Originally posted in MedPage Today
by Emily P. Walker, MedPage Today Washington Correspondent
In its much-anticipated cost estimate, the Congressional Budget Office (CBO) said the Senate Finance Committee’s healthcare reform bill would cost $829 billion over 10 years and begin to drive down the federal deficit after that first decade.
The price tag is lower than Sen. Max Baucus’ (D-Mont.) previous estimate of $856 billion, which was made before the Finance Committee rolled hundreds of amendments into the bill, some of which drove down the total cost.
The bill would expand coverage so that 94% of all legal U.S. residents would have insurance by 2019, according to Doug Elmendorf, director of the CBO. That would still leave about 25 million nonelderly residents without insurance — about one-third of whom would be illegal immigrants.
After 10 years the bill would result in a deficit reduction of $81 billion, and continue to save the country money each year, the report said. While the CBO usually doesn’t venture into projecting costs past 10 years, Elmendorf said that after 2019, cost savings and revenues would grow faster than the cost of expanding insurance.
The CBO report is good news for Baucus, chairman of the Finance Committee, because it backs what he’s been saying all along: That the bill would cost under $1 trillion, that it would save money after a decade, and that it would expand insurance to people who don’t have it.
“Our balanced approach to health reform has paid off yet again with the news today that the [bill] remains fully paid for, begins to reduce the federal deficit within ten years, and makes significant reductions in federal debt over the next several decades,” Baucus said in a prepared statement.
While the committee finished work on the bill last week, Baucus agreed to hold off on a vote to send the bill to the Senate floor until the CBO provided an updated estimate. Republicans on the committee tried to get Baucus to promise that they’d have 72 hours to ponder the CBO estimate before voting on the bill, but Baucus didn’t explicitly agree to that.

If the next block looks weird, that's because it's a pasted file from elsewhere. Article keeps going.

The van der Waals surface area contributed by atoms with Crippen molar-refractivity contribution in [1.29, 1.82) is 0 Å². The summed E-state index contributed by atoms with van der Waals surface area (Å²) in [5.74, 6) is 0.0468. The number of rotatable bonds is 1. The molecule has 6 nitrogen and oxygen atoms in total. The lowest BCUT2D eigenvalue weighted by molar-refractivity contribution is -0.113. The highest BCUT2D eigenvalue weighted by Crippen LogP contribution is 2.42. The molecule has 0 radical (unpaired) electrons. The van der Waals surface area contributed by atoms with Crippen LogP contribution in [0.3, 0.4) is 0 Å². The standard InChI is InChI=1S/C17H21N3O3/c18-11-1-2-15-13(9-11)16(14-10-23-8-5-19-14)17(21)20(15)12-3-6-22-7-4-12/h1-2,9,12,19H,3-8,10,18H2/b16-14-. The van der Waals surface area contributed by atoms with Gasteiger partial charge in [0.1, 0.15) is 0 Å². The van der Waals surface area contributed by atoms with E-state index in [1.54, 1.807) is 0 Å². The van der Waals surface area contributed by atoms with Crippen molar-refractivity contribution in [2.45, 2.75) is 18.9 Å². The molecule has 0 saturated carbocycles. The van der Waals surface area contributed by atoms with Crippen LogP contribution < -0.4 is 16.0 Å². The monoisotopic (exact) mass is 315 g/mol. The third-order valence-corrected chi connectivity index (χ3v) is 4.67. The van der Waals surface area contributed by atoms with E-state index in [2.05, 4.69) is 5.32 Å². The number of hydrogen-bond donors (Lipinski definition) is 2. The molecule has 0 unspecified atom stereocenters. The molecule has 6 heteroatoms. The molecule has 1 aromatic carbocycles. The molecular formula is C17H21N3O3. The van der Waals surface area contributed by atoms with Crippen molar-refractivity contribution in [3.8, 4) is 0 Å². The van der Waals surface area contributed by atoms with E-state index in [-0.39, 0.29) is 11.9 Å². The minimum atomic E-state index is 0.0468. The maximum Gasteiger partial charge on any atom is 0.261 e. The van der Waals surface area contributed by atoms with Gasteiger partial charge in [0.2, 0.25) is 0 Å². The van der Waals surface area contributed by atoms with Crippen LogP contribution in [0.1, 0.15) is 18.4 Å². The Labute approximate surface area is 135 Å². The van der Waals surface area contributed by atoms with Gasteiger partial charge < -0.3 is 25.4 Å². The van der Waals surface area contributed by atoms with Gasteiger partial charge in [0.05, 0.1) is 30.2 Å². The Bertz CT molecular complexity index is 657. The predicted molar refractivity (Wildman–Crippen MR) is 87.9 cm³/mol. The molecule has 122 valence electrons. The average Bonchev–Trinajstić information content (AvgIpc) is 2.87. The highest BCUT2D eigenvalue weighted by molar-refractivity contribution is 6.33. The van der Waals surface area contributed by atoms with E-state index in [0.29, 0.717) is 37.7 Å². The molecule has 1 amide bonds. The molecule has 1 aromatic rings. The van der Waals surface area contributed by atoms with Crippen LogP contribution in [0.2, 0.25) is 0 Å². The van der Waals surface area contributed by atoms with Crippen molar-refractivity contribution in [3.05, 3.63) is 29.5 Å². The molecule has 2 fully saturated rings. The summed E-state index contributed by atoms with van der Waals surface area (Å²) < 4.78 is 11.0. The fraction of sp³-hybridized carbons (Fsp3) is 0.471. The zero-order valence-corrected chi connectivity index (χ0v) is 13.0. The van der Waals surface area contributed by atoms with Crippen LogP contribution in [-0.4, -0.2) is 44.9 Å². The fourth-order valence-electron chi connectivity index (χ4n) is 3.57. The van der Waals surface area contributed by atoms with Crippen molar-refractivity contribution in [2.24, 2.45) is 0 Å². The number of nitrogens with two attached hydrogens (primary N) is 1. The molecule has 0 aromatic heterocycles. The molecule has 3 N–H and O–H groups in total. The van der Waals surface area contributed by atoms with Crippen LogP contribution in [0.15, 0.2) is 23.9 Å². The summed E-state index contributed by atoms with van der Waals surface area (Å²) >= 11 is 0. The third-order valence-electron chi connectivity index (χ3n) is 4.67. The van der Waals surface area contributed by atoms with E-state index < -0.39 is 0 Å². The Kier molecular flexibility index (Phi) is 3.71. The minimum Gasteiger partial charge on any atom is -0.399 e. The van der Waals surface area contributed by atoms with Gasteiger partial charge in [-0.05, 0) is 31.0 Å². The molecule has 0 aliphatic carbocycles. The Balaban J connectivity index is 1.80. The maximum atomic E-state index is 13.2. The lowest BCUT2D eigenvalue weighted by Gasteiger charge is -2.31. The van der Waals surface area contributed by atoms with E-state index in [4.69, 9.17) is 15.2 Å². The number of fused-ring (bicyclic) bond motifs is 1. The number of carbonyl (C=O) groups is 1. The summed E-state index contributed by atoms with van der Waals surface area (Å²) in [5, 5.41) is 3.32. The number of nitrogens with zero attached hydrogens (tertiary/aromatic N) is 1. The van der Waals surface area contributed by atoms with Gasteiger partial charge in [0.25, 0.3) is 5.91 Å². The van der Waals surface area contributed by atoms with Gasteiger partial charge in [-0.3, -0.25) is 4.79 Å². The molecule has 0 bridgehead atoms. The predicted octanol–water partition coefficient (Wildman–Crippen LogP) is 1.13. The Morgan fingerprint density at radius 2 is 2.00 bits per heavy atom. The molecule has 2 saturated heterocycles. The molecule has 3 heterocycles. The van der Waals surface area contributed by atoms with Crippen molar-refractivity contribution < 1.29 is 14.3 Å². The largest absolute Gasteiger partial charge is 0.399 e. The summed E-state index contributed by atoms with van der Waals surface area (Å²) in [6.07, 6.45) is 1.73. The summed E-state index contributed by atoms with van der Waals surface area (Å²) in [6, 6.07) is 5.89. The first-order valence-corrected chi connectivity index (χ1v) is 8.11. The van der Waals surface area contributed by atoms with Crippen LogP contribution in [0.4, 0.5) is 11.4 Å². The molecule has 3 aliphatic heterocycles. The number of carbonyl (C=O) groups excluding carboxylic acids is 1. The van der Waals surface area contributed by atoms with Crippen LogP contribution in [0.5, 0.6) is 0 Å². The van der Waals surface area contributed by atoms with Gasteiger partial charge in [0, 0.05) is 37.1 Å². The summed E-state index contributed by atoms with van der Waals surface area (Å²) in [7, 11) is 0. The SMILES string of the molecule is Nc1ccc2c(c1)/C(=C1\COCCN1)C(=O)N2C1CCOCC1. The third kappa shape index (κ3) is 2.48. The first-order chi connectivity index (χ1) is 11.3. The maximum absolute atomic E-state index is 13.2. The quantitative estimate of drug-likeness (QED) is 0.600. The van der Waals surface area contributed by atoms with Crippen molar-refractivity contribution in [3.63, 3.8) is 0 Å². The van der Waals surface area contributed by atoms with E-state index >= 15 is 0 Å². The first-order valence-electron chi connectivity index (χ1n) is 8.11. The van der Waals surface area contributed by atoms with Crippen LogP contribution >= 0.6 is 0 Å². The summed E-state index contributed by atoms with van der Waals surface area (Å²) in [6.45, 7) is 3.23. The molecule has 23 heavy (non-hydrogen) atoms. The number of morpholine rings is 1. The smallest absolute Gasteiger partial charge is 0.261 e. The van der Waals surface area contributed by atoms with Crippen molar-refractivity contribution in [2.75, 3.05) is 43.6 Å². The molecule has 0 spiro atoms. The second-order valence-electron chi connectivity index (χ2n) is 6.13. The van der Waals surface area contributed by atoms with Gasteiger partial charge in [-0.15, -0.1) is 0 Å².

The largest cost in the bill — $461 billion — would go toward providing subsidies to low-and moderate-income people. Those who earn up to 400% of the federal poverty level ($88,200 for a family of four), would receive subsidies from the federal government to offset the cost of buying health insurance.
Another big chunk of the price tag — $345 billion — would go toward expanding Medicaid and the State Children’s Health Program.
Under the bill, Medicaid eligibility would be expanded to include those who earn up to 133% of the federal poverty level. (For those who earn between 133% and 200%, individual states could choose whether to provide new federally-funded, state-level insurance plans). The expansions would result in about 14 million more Medicaid recipients than current projections call for.
By expanding Medicaid eligibility and by requiring everyone to purchase insurance, among other measures, the bill would expand coverage to an additional 25 million people.
Provisions in the bill relating to small employers also raise the cost, Elmendorf said. The federal government would spend $23 billion in tax credits to businesses with fewer than 25 employees who make an average of less than $40,000 annually.
Under the bill, an employee would be required to buy into an insurance plan offered by his or her employer, unless the premiums for the plan would eat up more than 8% of the employee’s salary. In that case, the employee could buy from an exchange and would likely be eligible for some government assistance to offset the cost.
The $23 billion in tax credits to small businesses would be partly offset by three money-makers, according to the CBO: taxing expensive “Cadillac” plans (which cover an estimated 8% of taxpayers); charging employers penalties if their workers receive tax credits to buy insurance in the “exchange”; and other “tax revenues” that will come along with expanding insurance.
Notably, health insurance cooperatives, which were touted as an alternative to a public option and a potential cost saver, would have very little effect and probably not be used by many states.
The report concluded that these cooperatives “seem unlikely to establish a significant market presence in many areas of the country or to noticeably affect federal subsidy payments.”
The CBO report also said the bill would:
* Save $162 billion by reducing annual updates to Medicare’s fee-for-service rates. These reductions would not apply to physician’s services.
* Save $117 billion by allowing the Centers for Medicare and Medicaid Services to set payment rates in Medicare Advantage plans based on the average bids of private insurance companies who are competing to offer plans to Medicare beneficiaries. (The Advantage plans are paid, on average, 14% more than traditional Medicare plans.)